Dr Edward Latter, Earth observation policy lead in Defra (Civil Service):
I think, be mindful that your PI may not have personal experience of careers and career paths outside of academia. Whilst in terms of careers in academia, they’ve been through it, they know what it’s like and they’ve got to the stage they’re at because they’ve been through that process, in terms of careers outside of academia, they’ll have worked with lots of people. If they’re experienced PIs, they’ll have worked with industry. They’ll have probably worked with policy and funding and areas so they have a certain amount of value that they can add there. I suppose my advice would be to just certainly have that conversation, have that conversation, but try and get a sense of what their experience is of working with people who have been outside of academia, who have made that change. If there’s anyone that they have contacts who you could speak to. When I ended up leaving one of my jobs, one of my PI’s actually said to me that they thought I’d make a good civil servant. I’m not entirely sure if that was supposed to be the compliment that I took it as at the time. They have got that experience of working with people from other disciplines even if they haven’t done it themselves and make use of that expertise. Just be open and honest as well about what you want from your career. It’s your career, it’s your life, so just try and be as honest and as open as you can.
Dr Al Mathers: Head of Research at Good Things Foundation
What do you want to get out long-term from your career? People always ask you really difficult questions about where you want to be in five years and I think that’s too hard because it feels like you should say a certain role and you should say a certain sector. I think there is something about what motivates you. What do you see as the thing that has driven the work that you’ve done for that PI? Do they think that it’s because you are driven by being a really good organiser, a really good planner? There’s something with your PI about separating those operational skills from more pure research skills and what the balance of those is, and having that conversation about how far you’re motivated by one or the other. Do you really find that being a skills specialist is where you want to go, or is it about the management and operation of projects, and getting that right that’s really critical, and then unpicking it? Again, having someone to bounce that back off might start challenging your assumptions about, ‘Well, actually I’m not a specialist. I just want to complete things. To get them done. To have a process.’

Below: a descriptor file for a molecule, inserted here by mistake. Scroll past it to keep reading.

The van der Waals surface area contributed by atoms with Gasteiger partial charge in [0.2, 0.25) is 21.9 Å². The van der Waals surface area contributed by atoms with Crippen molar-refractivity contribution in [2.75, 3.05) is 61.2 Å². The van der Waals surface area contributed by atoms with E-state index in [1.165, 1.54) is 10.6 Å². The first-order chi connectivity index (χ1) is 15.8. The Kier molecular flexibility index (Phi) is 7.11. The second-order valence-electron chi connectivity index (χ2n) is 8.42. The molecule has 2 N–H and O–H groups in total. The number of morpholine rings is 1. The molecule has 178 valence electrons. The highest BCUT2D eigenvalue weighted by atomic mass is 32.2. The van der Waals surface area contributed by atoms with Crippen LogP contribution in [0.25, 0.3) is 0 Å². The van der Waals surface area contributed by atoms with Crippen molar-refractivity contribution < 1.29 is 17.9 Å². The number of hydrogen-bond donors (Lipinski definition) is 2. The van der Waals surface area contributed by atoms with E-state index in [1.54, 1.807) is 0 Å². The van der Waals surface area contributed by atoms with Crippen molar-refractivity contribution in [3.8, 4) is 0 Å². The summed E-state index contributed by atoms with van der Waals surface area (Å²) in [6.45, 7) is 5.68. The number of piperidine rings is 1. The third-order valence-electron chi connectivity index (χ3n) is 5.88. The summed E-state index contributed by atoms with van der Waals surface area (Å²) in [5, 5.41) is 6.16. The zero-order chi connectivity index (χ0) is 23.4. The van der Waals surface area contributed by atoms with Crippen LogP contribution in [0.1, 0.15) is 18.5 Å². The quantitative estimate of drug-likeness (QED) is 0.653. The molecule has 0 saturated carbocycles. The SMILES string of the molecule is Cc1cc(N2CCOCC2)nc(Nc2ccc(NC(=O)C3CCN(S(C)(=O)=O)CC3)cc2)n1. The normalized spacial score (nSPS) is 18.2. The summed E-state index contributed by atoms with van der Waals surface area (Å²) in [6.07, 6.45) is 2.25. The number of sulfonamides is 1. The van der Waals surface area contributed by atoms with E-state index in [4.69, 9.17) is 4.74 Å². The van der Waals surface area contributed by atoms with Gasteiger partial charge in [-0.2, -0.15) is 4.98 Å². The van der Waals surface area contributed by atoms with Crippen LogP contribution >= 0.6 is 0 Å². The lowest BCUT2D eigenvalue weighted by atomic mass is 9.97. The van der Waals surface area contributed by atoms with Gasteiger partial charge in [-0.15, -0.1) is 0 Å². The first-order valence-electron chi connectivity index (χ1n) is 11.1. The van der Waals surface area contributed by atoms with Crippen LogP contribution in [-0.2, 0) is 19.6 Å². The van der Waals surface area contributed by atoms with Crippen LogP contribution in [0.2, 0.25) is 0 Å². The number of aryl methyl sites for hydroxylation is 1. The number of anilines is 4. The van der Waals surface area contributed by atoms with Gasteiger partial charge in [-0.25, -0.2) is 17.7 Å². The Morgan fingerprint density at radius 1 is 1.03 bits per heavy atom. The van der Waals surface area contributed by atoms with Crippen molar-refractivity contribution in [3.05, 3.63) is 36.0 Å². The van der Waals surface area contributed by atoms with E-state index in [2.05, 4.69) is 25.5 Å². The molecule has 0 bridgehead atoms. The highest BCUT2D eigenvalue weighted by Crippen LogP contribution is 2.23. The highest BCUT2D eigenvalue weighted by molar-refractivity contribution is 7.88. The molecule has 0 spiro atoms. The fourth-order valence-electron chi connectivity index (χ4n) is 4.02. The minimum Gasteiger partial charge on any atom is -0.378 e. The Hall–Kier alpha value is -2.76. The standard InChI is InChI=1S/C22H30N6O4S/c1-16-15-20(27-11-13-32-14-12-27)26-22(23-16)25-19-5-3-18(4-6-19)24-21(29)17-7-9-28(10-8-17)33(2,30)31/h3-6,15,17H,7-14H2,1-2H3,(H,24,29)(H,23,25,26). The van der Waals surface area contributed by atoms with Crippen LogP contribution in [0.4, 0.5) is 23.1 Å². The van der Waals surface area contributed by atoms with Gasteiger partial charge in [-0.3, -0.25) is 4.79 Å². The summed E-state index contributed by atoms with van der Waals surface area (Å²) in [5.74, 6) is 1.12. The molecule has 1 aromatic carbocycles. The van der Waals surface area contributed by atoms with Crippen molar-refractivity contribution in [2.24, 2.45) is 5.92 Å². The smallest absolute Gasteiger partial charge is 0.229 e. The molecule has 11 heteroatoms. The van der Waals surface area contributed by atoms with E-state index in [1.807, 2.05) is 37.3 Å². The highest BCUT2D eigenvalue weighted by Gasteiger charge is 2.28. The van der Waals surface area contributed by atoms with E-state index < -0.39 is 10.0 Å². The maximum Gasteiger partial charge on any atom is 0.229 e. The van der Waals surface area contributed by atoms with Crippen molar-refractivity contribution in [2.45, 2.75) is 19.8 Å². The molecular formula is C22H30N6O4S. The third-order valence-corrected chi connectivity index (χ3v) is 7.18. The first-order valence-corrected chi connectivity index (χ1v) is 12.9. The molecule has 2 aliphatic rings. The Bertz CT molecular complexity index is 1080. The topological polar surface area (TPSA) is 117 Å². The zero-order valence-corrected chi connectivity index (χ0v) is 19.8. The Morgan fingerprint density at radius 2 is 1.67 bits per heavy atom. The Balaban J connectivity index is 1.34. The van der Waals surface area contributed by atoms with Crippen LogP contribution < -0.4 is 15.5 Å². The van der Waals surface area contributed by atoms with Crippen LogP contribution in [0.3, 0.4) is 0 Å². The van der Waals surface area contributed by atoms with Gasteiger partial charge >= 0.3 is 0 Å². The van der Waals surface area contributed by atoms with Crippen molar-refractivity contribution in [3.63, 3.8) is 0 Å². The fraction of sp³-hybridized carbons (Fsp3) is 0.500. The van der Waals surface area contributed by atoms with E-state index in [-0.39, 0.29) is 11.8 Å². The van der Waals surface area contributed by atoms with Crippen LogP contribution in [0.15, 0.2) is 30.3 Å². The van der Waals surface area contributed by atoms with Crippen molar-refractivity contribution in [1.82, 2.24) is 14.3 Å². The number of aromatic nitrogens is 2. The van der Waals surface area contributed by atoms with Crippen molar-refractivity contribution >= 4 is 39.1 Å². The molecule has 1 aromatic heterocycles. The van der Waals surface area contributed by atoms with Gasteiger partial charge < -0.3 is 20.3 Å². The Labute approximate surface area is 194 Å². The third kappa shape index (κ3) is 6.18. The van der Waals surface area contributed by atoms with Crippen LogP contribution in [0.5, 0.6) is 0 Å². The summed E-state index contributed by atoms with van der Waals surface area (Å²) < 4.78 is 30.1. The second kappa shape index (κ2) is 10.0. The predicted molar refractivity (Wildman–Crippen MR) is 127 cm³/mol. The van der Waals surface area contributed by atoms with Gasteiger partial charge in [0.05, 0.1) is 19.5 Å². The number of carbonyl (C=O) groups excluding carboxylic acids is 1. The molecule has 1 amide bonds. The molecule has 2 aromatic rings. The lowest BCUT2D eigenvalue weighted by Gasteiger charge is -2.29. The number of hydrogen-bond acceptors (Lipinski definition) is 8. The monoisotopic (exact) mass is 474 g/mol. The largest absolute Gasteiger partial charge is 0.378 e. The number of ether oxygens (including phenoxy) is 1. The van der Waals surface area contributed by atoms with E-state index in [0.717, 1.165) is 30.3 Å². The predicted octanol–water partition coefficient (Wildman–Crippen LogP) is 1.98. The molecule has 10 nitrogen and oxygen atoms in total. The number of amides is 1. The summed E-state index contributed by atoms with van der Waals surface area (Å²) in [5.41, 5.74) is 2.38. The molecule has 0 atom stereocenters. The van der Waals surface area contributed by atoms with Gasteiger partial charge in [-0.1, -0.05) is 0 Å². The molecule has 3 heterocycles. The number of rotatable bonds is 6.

Dr John Miles, Founder and CEO of Inkpath:
First of all, honesty, it’s important, I think. There’s a lot of, as often the case, that postdocs who feel very nervous about going to their PI and the PI will have invested in them in all sorts of different ways, not least in terms of funding. Having that honest conversation and being clear about the huge value that you got from that relationship, I think is important because that will set that conversation on the right footing. I think also, to be completely honest, bearing in mind their background and their trajectory when you’re talking to them, because it may be that they’ve gone into industry and come back and they’ve had a really varied career and they’re in a great position to be able to advise you on the different kinds of things that you might be able to pursue. It might also be the case that they have been, had a very, very focussed career and you’re asking someone about things that they are not experts in and they’re not able to answer.
I think bearing that in mind and having a kind of, giving them a bit of a get-out-of-jail-free card, if you can, by saying, ‘Look, I want to be able to talk to you about this and I’ve been thinking about X, Y and Z,’ and those things might be particular avenues you’d like to look at but they might also be, ‘I want to talk to the careers service. I want to go and take advantage of some of the opportunities that are available to me in terms of training and things.’ I think being honest and having, being prepared. Just go into it prepared, have a good long think about what you want to take into that conversation, the kind of input you want from them. It might be limited input, but what you’re really doing is securing their support, probably more than their advice in a lot of cases.
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